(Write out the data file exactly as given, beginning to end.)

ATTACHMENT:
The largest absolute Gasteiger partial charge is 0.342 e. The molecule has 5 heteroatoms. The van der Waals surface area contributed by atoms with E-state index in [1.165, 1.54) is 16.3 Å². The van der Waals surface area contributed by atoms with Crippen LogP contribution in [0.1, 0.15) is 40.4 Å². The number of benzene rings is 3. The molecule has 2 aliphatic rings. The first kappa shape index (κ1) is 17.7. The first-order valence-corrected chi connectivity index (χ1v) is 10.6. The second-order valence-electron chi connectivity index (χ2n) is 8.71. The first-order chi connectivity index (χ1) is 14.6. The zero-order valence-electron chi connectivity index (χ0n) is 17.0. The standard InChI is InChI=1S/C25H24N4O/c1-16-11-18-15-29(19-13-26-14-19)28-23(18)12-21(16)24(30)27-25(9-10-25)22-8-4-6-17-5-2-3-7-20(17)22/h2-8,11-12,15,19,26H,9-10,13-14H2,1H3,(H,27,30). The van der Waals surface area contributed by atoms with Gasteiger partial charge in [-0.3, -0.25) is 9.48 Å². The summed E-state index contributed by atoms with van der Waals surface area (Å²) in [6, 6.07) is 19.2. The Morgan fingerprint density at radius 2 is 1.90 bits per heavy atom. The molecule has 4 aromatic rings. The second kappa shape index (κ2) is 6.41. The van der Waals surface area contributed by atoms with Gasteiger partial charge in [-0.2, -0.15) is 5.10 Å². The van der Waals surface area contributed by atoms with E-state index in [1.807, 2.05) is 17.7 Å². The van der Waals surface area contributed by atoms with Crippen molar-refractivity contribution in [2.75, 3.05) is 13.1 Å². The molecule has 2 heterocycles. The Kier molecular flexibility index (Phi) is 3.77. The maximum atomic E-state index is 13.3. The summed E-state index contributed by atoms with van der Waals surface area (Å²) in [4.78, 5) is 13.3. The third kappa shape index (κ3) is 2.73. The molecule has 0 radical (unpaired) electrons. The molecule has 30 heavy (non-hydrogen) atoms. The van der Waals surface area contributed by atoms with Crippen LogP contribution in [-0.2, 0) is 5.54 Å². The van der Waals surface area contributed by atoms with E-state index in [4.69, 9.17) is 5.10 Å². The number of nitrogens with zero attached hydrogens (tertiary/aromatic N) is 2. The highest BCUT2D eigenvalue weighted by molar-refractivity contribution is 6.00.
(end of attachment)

The largest absolute Gasteiger partial charge is 0.342 e. The molecule has 5 heteroatoms. The van der Waals surface area contributed by atoms with E-state index in [1.165, 1.54) is 16.3 Å². The van der Waals surface area contributed by atoms with Crippen LogP contribution in [0.1, 0.15) is 40.4 Å². The number of benzene rings is 3. The molecule has 2 aliphatic rings. The first kappa shape index (κ1) is 17.7. The first-order valence-corrected chi connectivity index (χ1v) is 10.6. The second-order valence-electron chi connectivity index (χ2n) is 8.71. The first-order chi connectivity index (χ1) is 14.6. The zero-order valence-electron chi connectivity index (χ0n) is 17.0. The standard InChI is InChI=1S/C25H24N4O/c1-16-11-18-15-29(19-13-26-14-19)28-23(18)12-21(16)24(30)27-25(9-10-25)22-8-4-6-17-5-2-3-7-20(17)22/h2-8,11-12,15,19,26H,9-10,13-14H2,1H3,(H,27,30). The van der Waals surface area contributed by atoms with Gasteiger partial charge in [-0.3, -0.25) is 9.48 Å². The summed E-state index contributed by atoms with van der Waals surface area (Å²) in [6, 6.07) is 19.2. The Morgan fingerprint density at radius 2 is 1.90 bits per heavy atom. The molecule has 4 aromatic rings. The second kappa shape index (κ2) is 6.41. The van der Waals surface area contributed by atoms with Gasteiger partial charge in [-0.2, -0.15) is 5.10 Å². The van der Waals surface area contributed by atoms with E-state index in [1.807, 2.05) is 17.7 Å². The van der Waals surface area contributed by atoms with Crippen molar-refractivity contribution in [2.75, 3.05) is 13.1 Å². The molecule has 2 heterocycles. The Kier molecular flexibility index (Phi) is 3.77. The maximum atomic E-state index is 13.3. The summed E-state index contributed by atoms with van der Waals surface area (Å²) in [4.78, 5) is 13.3. The third kappa shape index (κ3) is 2.73. The molecule has 0 radical (unpaired) electrons. The molecule has 30 heavy (non-hydrogen) atoms. The van der Waals surface area contributed by atoms with Crippen LogP contribution in [-0.2, 0) is 5.54 Å². The van der Waals surface area contributed by atoms with E-state index in [4.69, 9.17) is 5.10 Å². The number of nitrogens with zero attached hydrogens (tertiary/aromatic N) is 2. The highest BCUT2D eigenvalue weighted by molar-refractivity contribution is 6.00.